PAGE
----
It ’ s important to set suitable boundary conditions for computional enviromet to apply exact lobratoar conditions on model. In this case, Volume Flow Rate boundary condition considered for inlet of the mesh grid that provide the possibility to set the discharge and depth of the inlet flow. WALL boundary condition setted for the flume wall that was made of plexiglas in the lobratoar. This type of boundary provides rigorous and zero-roughness (as what plexiglas provides). For the outlet faces of the grid, OUTFLOW boundery is considersd in order to observe the discharge of the diverted flow and remaining flow at the end of flume. Fig. 6 shows the considered boundry conditions of cumputional grid.
Zeidi et al. defined a robust way of assigning boundary condition, including assigning wall bounday condition, pressure difference boundary condition and velocity inlet boundary condition which is used in the current study 17.
To test the accuracy of the numerical simulations data, diverted discharges of the intake were compared by using different mesh sizes and thus obtaining mesh sizes sufficiently insensitive to the results (Table 1). The analysis was based on the diverted discharge obtained after stabilization of measured discharge with a tolerance of 0.005 l/s. The comparison with the laboratory measurements shows good agreement for the mesh sizes smaller than 4mm.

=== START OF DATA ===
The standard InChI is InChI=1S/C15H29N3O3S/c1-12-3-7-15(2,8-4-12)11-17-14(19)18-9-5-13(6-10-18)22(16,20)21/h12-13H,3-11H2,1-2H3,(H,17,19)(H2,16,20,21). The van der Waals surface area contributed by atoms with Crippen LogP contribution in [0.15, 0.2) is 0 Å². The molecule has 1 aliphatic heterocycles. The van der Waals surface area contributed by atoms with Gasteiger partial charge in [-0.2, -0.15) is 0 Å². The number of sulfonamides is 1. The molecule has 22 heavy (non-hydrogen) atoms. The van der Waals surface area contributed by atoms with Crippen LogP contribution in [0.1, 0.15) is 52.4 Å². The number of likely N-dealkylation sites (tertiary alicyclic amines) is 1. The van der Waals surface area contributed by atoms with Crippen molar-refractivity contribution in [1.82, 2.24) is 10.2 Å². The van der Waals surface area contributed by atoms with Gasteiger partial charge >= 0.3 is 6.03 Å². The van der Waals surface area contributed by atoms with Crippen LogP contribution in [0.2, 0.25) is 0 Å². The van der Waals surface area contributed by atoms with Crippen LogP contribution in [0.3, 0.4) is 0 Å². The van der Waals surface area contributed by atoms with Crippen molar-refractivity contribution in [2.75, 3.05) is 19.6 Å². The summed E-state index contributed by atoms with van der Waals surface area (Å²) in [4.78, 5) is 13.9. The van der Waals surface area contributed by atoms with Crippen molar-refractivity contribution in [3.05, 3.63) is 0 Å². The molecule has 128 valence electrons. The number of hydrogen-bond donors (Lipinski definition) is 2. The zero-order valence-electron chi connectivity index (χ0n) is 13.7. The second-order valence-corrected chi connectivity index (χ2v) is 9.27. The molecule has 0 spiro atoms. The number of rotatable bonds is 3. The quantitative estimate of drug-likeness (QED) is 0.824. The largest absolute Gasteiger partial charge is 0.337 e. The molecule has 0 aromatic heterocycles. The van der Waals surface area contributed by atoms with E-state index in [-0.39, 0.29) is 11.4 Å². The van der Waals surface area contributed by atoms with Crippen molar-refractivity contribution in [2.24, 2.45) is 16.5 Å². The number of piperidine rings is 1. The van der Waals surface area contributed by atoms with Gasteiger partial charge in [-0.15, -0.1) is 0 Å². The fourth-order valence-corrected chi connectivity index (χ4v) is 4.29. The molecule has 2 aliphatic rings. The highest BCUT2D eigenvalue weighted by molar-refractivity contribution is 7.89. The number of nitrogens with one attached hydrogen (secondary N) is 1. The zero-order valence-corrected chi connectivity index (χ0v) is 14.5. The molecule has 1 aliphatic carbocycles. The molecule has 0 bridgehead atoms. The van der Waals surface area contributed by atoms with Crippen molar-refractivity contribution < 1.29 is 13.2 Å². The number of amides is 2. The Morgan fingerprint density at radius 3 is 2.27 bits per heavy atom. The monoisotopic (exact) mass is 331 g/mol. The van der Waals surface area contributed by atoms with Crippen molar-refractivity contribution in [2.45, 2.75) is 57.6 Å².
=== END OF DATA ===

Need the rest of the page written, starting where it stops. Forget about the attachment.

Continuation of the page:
Also it can be seen that 2.5 mm and 2 mm mesh sizes make tolerable differences in diverted discharge. As there are no outstanding differences between the results obtained with the smaller mesh size, the 2.5 mm mesh size is used to analyze the rest of the models (based on run-time considrations). The grid convergence method for selecting mesh sizes is used and inspiered by Zahani et al. and Zeidi et al.18,19,20
|Numerical Qd||Experimental Qd||Test no.|
|size of cell=٢ mm||size of cell=٢.٥ mm||size of cell=٣ mm||size of cell=٤ mm||size of cell=٥ mm||size of cell=٦ mm|